SpaceX launches first V2 mini satellites for Starlink Group 6-1

SpaceX successfully launched 21 Starlink satellites on a Falcon 9 rocket flying out of SLC-40 at Cape Canaveral Space Force Station in Florida. This launch was the first to carry SpaceX’s larger and more capable V2 Mini satellites, further expanding the capability of their satellite internet constellation

Initially planned to exclusively launch on SpaceX’s Starship rocket, the Starlink V2 satellites are more capable satellites to build out the company’s internet service. Musk described the V1 satellites the company has launched previously as financially weak, while referring to V2 satellites as strong. While Starship may be nearing its first orbital launch attempt, the continued delays of the rocket forced SpaceX to adapt the V2 satellites into a “mini” form that would be compatible with the less powerful Falcon 9 rocket and fit inside the smaller payload fairings. It is V2 Starlink satellites which will eventually T-Mobile customers cell service directly from satellites.

The most evident of the changes to the V2 satellites is the larger size, with just 21 satellites in the stack rather than up to 60 with V1 satellites. Rather than having two stacks of satellite side by side within the payload fairing, there is only room for single stack of V2 mini satellites within the Falcon 9 payload fairing.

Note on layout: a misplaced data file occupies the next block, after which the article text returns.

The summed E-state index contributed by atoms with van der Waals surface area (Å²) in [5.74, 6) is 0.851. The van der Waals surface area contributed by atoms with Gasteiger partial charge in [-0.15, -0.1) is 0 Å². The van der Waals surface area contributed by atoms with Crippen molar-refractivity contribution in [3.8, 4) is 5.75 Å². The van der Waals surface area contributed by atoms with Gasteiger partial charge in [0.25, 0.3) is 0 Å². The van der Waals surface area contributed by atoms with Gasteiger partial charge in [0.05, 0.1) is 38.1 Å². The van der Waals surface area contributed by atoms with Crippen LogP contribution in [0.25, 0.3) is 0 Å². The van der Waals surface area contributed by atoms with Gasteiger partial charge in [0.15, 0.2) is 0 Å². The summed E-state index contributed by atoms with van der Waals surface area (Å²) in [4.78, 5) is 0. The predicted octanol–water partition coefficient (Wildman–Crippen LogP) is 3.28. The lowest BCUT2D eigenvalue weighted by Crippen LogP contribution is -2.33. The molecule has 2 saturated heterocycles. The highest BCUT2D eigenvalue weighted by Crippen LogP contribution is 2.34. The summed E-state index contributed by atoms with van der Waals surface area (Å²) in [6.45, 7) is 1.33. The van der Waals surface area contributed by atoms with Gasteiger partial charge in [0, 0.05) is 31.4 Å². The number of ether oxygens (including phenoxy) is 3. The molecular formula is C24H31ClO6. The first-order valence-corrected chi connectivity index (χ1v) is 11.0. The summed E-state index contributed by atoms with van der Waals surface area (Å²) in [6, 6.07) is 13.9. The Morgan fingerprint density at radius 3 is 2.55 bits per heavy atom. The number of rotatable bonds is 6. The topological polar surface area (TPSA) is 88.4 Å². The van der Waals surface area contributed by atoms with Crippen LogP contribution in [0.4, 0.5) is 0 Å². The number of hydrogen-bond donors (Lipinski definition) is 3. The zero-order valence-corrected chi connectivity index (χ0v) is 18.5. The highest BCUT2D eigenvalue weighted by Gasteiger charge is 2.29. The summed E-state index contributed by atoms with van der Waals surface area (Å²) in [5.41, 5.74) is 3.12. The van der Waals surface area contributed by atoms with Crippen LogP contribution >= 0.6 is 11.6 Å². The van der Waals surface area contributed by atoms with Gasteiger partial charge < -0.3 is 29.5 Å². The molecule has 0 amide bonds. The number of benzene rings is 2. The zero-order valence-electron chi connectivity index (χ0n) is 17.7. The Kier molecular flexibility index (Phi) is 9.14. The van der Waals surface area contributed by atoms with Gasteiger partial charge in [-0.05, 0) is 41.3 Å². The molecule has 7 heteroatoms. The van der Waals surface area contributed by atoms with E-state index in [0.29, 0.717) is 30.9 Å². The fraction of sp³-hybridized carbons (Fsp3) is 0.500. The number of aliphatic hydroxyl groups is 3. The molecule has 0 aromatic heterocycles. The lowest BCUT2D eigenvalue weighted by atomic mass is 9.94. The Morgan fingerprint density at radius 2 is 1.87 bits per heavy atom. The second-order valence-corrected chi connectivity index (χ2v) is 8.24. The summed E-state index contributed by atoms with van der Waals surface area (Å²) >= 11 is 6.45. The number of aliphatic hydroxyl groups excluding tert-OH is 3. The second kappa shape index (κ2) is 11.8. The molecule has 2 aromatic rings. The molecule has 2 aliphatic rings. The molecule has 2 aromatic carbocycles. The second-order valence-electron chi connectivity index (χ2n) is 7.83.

Starlink V2 mini satellites. Image Credit: SpaceX

The new argon hall thrusters provide the satellites with 2.4 times more thrust and 1.5 times the specific impulse than the previous thrusters. SpaceX also improved phased array antennas and E-Band interconnects so that each satellite can support four times the capacity of previous versions.

This launch was the first of these more capable V2 mini satellites. The Falcon 9 rocket took flight from SLC-40 at Cape Canaveral Space Force Station at 6:13 p.m. ET. After stage separation, the first stage of the rocket, B1067, successfully landed on the droneship A Shortfall of Gravitas, which was positioned over 600km out into the Atlantic Ocean.

This Starlink mission marks the third flight of booster 1067. It began its life as a new booster flying CRS-26, where it delivered a Cargo Dragon capsule full of supplies to the International Space Station. On its second mission, the booster supported the launch of OneWeb satellites.

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